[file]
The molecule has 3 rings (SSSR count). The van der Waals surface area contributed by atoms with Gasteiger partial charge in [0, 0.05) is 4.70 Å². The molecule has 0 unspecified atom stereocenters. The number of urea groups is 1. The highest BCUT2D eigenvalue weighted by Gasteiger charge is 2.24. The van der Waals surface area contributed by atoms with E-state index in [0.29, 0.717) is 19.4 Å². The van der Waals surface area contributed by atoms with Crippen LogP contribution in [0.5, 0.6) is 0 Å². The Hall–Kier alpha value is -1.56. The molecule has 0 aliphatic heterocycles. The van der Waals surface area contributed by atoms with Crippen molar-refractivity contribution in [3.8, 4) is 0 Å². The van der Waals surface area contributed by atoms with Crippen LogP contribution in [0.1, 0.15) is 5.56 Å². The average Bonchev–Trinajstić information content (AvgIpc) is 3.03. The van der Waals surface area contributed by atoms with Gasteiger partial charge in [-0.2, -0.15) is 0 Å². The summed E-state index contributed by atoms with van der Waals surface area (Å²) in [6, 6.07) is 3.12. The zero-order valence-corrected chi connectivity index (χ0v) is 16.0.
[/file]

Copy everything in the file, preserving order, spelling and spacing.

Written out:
The molecule has 3 rings (SSSR count). The van der Waals surface area contributed by atoms with Gasteiger partial charge in [0, 0.05) is 4.70 Å². The molecule has 0 unspecified atom stereocenters. The number of urea groups is 1. The highest BCUT2D eigenvalue weighted by Gasteiger charge is 2.24. The van der Waals surface area contributed by atoms with E-state index in [0.29, 0.717) is 19.4 Å². The van der Waals surface area contributed by atoms with Crippen LogP contribution in [0.5, 0.6) is 0 Å². The Hall–Kier alpha value is -1.56. The molecule has 0 aliphatic heterocycles. The van der Waals surface area contributed by atoms with Crippen molar-refractivity contribution in [3.8, 4) is 0 Å². The van der Waals surface area contributed by atoms with Crippen LogP contribution in [0.1, 0.15) is 5.56 Å². The average Bonchev–Trinajstić information content (AvgIpc) is 3.03. The van der Waals surface area contributed by atoms with Gasteiger partial charge in [-0.2, -0.15) is 0 Å². The summed E-state index contributed by atoms with van der Waals surface area (Å²) in [6, 6.07) is 3.12. The zero-order valence-corrected chi connectivity index (χ0v) is 16.0.